The challenges to security at any level – global, national or human – have rarely been as complex and intractable as in the twenty first century where traditional geopolitical rivalries overlap and intermesh with issues of governance, identity, and opportunity. Security threats are not as stark and dramatic as during the Cold War, but neither are they as amenable to readily available solutions such as deterrence, agreements on spheres of influence, or formal arms control. Contemporary security threats are characterized by state weakness as much as state strength and by ambiguity and uncertainty rather than the clarity of bipolar competition. Yet, great power competition has not necessarily disappeared. The rise of China, simmering tensions between India and Pakistan, and a burgeoning nuclear rivalry between Israel and Iran give geopolitics a new edge. At the same time, violent armed groups have become a pervasive challenge to nation-states. In Europe, jihadist terrorist organizations have carried out dramatic and well-publicized attacks on Madrid and London and have only been prevented from further actions by proactive intelligence and law enforcement. In Mexico, drug-related violence has reached unprecedented levels as major trafficking organizations have factionalized, realigned, and resisted the Calderon Administration’s efforts to disrupt their activities and reduce their power. In the favelas of Rio de Janeiro and Sao Paulo, drug traffickers and, more recently, militias provide rudimentary forms of governance in urban areas where the state is absent. In Central America and the United States, youth gangs such as Mara Salvatrucha (MS-13) have a massive and highly disruptive presence. In Colombia, the state has beaten back the political challenge from the FARC insurgency but the guerillas have largely been transformed into major drug trafficking organizations, which, in some regions, cooperate with former right-wing para-military organizations turned drug traffickers. In Albania, Italy, and many parts of the Former Soviet Union, criminal organizations intimidate businesses, corrupt politicians and engage in various activities in physical space and cyber-space that challenge and undermine state sovereignty. In many African countries as well as Central Asia, warlords, drug trafficking organizations and insurgents are major political and economic players. In the waters off Somalia pirates have seized ships and crews releasing them only after the receipt of substantial ransoms of millions of dollars. In all these cases, violence, development issues and governance challenges.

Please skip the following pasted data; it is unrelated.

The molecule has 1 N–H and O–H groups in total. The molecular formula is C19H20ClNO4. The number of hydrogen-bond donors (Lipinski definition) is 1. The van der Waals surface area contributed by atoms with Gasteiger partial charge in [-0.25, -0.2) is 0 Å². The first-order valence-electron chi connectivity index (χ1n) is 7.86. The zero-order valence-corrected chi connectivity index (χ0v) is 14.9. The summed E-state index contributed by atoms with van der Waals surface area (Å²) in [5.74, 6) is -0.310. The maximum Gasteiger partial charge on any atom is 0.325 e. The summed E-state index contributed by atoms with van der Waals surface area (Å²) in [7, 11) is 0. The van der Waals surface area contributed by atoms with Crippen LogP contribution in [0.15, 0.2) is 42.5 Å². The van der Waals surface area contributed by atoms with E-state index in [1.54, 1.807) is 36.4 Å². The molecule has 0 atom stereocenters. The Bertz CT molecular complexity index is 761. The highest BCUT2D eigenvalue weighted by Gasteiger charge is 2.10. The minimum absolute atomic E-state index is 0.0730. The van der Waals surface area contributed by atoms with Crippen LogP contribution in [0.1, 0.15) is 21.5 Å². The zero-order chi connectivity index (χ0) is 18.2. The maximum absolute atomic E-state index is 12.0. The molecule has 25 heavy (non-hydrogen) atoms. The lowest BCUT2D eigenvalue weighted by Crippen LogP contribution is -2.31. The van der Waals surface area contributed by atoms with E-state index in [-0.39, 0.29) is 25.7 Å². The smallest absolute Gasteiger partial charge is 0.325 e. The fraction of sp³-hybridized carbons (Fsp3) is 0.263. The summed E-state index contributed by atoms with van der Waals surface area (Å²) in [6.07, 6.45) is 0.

In short, security challenges are more ubiquitous and complex than ever before. Global dynamics, global interdependencies, and contagion effects demand an eclectic multi-disciplinary approach. In this context, the Ridgway Center is part of an emergent transnational community of interest and scholarship, contributing insight into the contemporary security environment. This is reflected in our new web-site which provides resources and opportunities for students and faculty alike. We want both the web-site and the Ridgway Center itself to be a space for research and analysis, for creative thinking, and for enhancing understanding of the challenges faced by the United States and the global community. The Center has established a student monitoring and analysis unit covering specialized topics, is making faster computers available, and will increasingly provide access to specialist information providers. It is further developing the relationship with Rand and is planning to hold two joint brown bag seminars per semester. In addition, it will continue to host conferences, workshops, and seminars on a wide range of security issues. The Ridgway Center has a close relationship with the Strategic Studies Institute at the U.S. Army War College and with the Naval Postgraduate School and is developing research networks with a broader set of institutions. Over the coming year we will be highlighting students and their research and will have a regular feature spotlighting security studies alumni and their achievements. We want our work to be dynamic, exciting, and – in spite of the serious nature of the subject matter – even fun, and very much hope that you will be part of it.
Phil Williams, Director
Matthew B. Ridgway Center for International Security Studies